Thursday, December 27, 2012

New design tool!

This year, I got a christmas present that I've been wanting ever since I first heard of it (around 2007 or 2008 when I was part of FIRST Robotics), the 3DConnexion SpacePilot Pro. I've always thought it would be an incredibly useful tool for 3D modeling, and having one sure confirms that, but I'm also finding all sorts of other uses for it!

More info and pics after the break!

The 3DConnexion Mouse is a 3D mouse, but what does that really mean? Basically, the cap on the top of the device can be twisted, tilted, pushed, and pulled, and sends those movement commands to a peice of modeling software (such as Autodesk Inventor) to control the position of a part on the screen, manipulating it as if you were holding the part itself in your hand. It's extremely fluid and very intuitive, making it a breeze to learn how to use it.

My SpacePilot Pro

The SpacePilot Pro has a few extra features though that not all the 3DConnexion mice have, such as 31 function keys and a 320X240 color screen! In Inventor, the buttons allow you to call frequently used functions, or user defined macros, and all the buttons on the device are customizable, letting the user set the mouse up for exactly how they want to use it, and can be set to do different things depending on what program is active (Some programs, like Inventor, can even have multiple button sets within the app, such as for 3D drawing, 2D sketching, and simulation environments),

The button mapping configuration screen
Some of the configurable buttons
When 3DConnexion was acquired by Logitech, the display used in the SpacePilot Pro (a 320-240 QVGA screen) got all the functionality of a standard Logitech keyboard display (like the G19). After some looking around, I found an awesome piece of software, called LCDHOST that allows you to customize layouts on the external display.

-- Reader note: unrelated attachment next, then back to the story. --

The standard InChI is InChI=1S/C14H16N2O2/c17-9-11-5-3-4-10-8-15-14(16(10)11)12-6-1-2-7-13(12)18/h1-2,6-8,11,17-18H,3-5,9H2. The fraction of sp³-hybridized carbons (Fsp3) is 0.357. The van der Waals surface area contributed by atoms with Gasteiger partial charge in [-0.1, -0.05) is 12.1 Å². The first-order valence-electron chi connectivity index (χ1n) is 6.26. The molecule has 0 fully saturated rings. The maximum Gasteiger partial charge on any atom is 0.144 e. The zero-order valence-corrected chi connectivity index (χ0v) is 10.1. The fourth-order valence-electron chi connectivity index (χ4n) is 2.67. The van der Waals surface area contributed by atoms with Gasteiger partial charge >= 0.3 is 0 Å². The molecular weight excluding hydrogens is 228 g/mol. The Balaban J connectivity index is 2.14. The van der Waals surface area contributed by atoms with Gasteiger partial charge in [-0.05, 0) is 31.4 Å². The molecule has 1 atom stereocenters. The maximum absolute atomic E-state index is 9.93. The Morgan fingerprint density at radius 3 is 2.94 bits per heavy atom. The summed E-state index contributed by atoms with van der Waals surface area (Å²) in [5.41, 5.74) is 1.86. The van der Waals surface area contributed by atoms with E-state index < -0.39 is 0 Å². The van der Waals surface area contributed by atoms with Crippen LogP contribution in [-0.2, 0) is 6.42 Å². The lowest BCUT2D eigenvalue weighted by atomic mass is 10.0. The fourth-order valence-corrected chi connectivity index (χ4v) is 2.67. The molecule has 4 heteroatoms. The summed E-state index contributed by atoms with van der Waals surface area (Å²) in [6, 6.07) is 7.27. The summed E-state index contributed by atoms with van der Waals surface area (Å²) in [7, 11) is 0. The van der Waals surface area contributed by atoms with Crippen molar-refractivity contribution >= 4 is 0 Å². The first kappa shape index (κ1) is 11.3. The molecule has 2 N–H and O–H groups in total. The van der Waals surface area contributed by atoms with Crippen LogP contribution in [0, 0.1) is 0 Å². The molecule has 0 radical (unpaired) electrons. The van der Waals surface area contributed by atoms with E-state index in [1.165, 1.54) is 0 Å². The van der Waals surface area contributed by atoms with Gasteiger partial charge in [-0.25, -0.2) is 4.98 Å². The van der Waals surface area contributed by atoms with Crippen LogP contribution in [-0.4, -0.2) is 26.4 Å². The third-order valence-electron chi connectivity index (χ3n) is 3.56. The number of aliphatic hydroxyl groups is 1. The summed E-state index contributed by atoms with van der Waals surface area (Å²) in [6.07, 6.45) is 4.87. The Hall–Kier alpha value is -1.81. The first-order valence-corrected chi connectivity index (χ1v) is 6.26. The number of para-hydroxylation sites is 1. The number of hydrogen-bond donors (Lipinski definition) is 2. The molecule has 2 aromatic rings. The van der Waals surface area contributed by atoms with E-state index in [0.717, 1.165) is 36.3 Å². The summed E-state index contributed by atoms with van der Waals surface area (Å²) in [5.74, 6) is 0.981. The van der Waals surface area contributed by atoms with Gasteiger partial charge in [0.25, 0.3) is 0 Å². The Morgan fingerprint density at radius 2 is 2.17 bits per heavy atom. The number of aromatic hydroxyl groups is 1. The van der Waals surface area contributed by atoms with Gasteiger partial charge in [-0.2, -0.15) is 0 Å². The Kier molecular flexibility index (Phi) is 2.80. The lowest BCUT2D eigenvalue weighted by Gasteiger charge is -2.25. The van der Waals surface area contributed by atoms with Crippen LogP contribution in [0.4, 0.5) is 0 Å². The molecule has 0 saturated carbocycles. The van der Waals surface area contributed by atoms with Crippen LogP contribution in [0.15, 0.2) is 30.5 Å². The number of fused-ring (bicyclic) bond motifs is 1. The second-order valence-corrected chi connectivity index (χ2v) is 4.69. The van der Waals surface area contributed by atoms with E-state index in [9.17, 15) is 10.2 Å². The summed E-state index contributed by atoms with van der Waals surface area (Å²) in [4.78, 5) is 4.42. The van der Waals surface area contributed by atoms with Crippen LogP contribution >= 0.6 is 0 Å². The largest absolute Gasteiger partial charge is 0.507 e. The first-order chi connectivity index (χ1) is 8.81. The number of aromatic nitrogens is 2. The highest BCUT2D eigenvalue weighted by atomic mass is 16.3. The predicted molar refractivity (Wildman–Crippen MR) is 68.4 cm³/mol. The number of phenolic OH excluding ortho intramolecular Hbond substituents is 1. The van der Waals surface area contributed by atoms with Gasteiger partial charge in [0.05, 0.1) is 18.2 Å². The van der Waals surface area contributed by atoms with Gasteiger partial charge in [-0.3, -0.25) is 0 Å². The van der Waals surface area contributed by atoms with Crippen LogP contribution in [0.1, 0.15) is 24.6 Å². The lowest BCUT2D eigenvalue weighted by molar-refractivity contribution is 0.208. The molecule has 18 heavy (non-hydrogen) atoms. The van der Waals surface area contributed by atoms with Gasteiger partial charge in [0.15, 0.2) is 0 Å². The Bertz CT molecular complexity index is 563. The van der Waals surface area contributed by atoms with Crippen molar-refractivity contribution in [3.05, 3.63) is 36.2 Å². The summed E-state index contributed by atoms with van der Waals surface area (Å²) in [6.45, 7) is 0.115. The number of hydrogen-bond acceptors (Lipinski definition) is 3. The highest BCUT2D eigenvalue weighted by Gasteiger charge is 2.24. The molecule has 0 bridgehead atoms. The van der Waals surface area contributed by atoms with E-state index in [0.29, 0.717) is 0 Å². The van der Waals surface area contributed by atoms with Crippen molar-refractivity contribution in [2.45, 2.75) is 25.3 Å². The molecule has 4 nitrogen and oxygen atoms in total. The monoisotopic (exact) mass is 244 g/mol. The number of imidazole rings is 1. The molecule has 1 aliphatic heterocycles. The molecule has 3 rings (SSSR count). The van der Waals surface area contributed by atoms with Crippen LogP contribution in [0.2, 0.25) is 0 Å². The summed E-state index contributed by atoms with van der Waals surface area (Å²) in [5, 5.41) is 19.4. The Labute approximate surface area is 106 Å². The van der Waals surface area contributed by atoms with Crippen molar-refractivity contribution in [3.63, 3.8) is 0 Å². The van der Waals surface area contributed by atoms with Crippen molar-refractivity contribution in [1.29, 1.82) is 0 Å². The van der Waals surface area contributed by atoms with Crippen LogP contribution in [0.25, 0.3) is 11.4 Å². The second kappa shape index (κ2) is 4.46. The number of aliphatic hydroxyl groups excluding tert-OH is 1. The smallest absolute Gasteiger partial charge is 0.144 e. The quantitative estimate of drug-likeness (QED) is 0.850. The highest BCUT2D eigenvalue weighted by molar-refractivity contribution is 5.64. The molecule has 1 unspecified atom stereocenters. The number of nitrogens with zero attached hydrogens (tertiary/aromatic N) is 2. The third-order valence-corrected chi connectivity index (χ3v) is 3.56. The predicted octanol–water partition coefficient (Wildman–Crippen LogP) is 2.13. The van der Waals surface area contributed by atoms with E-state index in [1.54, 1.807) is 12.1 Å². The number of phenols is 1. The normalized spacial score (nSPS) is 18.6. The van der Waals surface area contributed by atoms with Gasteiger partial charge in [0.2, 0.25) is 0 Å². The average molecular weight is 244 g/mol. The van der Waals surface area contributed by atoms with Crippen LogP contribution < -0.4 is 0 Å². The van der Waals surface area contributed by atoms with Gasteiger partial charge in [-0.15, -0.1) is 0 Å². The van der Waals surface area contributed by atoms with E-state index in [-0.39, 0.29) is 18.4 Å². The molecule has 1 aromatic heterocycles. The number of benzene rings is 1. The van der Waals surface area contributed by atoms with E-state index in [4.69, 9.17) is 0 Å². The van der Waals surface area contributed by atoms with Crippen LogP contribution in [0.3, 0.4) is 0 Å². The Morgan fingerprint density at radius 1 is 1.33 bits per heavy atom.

The LCDHOST config screen

After some serious poking around, I figured out how to use most of the functions in LCDHOST, and created my own profiles! I'm only using the most basic of features, but LCDHOST supports everything from Web-Kit to Lua scripting, making it an incredibly versatile program for interfacing with the screen.

Photo of the "home screen" of my layout set
 Home screen screenshots (right image shows selection of the "HDD" pane)
All four panes are selectable using the arrow keys on the device, and when clicked on (with the "OK" button) they bring up one of their daughter layouts:

The display also has the ability to show what the function keys are mapped to, as well as information from applications that support the device, such as Inventor or SolidWorks.

Inventor Part detail screen
Overall, the 3DConnexion SpacePilot Pro gets a 10 out of 10 for me. It's an amazingly powerful device, and with programs like LCDHOST, it becomes a second display, capable of showing everything from pictures to system information.


  1. hi there,
    thanks for the post, could i please ask you if possible to post your applet profile for the Spacepilot pro and LCDHOST, as im totally new to this and would like the screen to be working

  2. Sadly it;s been years since I had LCDHOST working, and I actually ran into some issues with the LCDHOST software causing random blue-screens! (something to do with memory leaks in the LCDHOST communication with the spacepilot, since the spacepilot communication is different than the keyboard screens that LCDHOST was designed for)


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